PHYSICAL AND CHEMICAL PROPERTIES OF SEDGE PEAT-BASED MEDIA AND THEIR RELATION TO PLANT GROWTH
The physical and chemical properties of a highly-decomposed sedge peat from the fens of Cabanes-Torreblanca, Castellón, Spain, were critically studied. Both raw material and the well-structured peat which results from partially air-dried peat showed adequate total pore space. However, raw material had a poor aeration, whereas the well-structured peat showed a high air capacity. Furthermore, this highly decomposed peat held relatively large amounts of hardly available water and experienced shrinkage after it had dried-out. This peat originally contained a high quantity of soluble salts and the amount of naturally -occurring available nutrients was low, especially in the case of mineral nitrogen and phosphorus. Taking these results into account the research continued improving such properties. The peat was first thoroughly leached and it was then blended with 40% by volume of undecomposed Sphagnum peat. Additional nutrients were added as a controlled-release base fertilizer. Manipulation of the peat resulted in an acceptable available water holding capacity in conjunction with good aeration, reduced shrinkage, moderate electrical conductivity and optimum available-nutrient levels. Experiments conducted in pots with Begonia, Pelargonium x hortorum and Tagetes showed that all the plant species tested grew in these improved composite mixes better than in the fertilized control mix composed of 2/3 Sphagnum peat 1/3 perlite.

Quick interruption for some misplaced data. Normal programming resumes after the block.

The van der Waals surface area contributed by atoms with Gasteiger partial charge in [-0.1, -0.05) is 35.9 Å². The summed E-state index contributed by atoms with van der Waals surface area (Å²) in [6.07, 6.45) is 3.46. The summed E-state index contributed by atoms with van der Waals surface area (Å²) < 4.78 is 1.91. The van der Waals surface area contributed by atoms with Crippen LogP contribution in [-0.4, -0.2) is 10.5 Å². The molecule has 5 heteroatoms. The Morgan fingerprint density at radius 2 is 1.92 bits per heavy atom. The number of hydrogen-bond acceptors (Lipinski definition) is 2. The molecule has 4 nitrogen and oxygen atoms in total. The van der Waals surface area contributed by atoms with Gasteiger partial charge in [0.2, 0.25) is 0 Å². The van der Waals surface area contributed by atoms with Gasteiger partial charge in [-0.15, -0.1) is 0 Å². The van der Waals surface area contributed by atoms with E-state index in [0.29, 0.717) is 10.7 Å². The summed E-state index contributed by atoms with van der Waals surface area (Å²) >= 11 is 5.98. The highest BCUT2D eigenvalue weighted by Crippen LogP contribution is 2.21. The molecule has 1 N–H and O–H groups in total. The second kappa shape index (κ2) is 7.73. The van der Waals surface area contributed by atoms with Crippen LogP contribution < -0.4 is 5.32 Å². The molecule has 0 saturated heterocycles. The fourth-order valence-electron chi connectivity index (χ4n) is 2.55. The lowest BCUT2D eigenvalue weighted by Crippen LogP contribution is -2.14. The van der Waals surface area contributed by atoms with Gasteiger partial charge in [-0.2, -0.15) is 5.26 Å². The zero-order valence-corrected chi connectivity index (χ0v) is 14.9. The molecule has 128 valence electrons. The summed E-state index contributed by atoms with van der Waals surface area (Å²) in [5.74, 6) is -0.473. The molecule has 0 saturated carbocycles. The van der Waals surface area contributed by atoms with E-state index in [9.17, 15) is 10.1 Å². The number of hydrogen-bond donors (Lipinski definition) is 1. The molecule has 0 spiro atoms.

Abad, M., Noguera, V., Martínez-Corta, J., Martínez-Herrero, M.D. and Fornes, F. (1989). PHYSICAL AND CHEMICAL PROPERTIES OF SEDGE PEAT-BASED MEDIA AND THEIR RELATION TO PLANT GROWTH. Acta Hortic. 238, 45-56